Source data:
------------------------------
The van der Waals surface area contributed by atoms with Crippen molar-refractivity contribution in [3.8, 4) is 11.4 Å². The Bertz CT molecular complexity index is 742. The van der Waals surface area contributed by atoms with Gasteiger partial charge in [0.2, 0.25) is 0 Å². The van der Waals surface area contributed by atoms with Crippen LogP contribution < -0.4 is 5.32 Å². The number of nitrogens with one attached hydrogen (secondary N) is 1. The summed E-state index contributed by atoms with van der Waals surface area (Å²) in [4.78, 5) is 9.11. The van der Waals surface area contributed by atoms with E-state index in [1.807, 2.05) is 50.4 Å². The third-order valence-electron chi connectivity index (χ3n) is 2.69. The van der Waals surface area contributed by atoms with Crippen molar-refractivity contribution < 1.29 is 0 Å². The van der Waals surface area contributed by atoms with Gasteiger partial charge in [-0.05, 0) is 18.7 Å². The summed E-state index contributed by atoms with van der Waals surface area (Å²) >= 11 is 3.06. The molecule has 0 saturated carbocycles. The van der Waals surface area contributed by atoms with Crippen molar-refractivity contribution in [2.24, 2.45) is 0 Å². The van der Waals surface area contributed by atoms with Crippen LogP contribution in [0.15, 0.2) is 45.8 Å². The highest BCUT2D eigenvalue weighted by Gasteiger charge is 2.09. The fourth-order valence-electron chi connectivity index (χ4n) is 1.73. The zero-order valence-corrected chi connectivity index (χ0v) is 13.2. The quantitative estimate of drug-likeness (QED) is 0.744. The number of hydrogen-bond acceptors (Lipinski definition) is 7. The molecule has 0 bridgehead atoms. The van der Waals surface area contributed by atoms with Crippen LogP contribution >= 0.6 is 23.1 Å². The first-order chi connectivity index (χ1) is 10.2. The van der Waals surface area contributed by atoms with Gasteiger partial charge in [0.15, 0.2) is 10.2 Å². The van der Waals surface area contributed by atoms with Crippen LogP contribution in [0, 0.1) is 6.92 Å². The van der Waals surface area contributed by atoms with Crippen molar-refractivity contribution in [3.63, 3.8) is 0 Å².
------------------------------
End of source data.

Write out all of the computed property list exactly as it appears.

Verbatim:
The van der Waals surface area contributed by atoms with Crippen molar-refractivity contribution in [3.8, 4) is 11.4 Å². The Bertz CT molecular complexity index is 742. The van der Waals surface area contributed by atoms with Gasteiger partial charge in [0.2, 0.25) is 0 Å². The van der Waals surface area contributed by atoms with Crippen LogP contribution < -0.4 is 5.32 Å². The number of nitrogens with one attached hydrogen (secondary N) is 1. The summed E-state index contributed by atoms with van der Waals surface area (Å²) in [4.78, 5) is 9.11. The van der Waals surface area contributed by atoms with E-state index in [1.807, 2.05) is 50.4 Å². The third-order valence-electron chi connectivity index (χ3n) is 2.69. The van der Waals surface area contributed by atoms with Crippen molar-refractivity contribution < 1.29 is 0 Å². The van der Waals surface area contributed by atoms with Gasteiger partial charge in [-0.05, 0) is 18.7 Å². The summed E-state index contributed by atoms with van der Waals surface area (Å²) >= 11 is 3.06. The molecule has 0 saturated carbocycles. The van der Waals surface area contributed by atoms with Crippen molar-refractivity contribution in [2.24, 2.45) is 0 Å². The van der Waals surface area contributed by atoms with Crippen LogP contribution in [0.15, 0.2) is 45.8 Å². The highest BCUT2D eigenvalue weighted by Gasteiger charge is 2.09. The fourth-order valence-electron chi connectivity index (χ4n) is 1.73. The zero-order valence-corrected chi connectivity index (χ0v) is 13.2. The quantitative estimate of drug-likeness (QED) is 0.744. The number of hydrogen-bond acceptors (Lipinski definition) is 7. The molecule has 0 bridgehead atoms. The van der Waals surface area contributed by atoms with Crippen LogP contribution >= 0.6 is 23.1 Å². The first-order chi connectivity index (χ1) is 10.2. The van der Waals surface area contributed by atoms with Gasteiger partial charge in [0.15, 0.2) is 10.2 Å². The van der Waals surface area contributed by atoms with Crippen LogP contribution in [0, 0.1) is 6.92 Å². The van der Waals surface area contributed by atoms with Crippen molar-refractivity contribution in [3.63, 3.8) is 0 Å².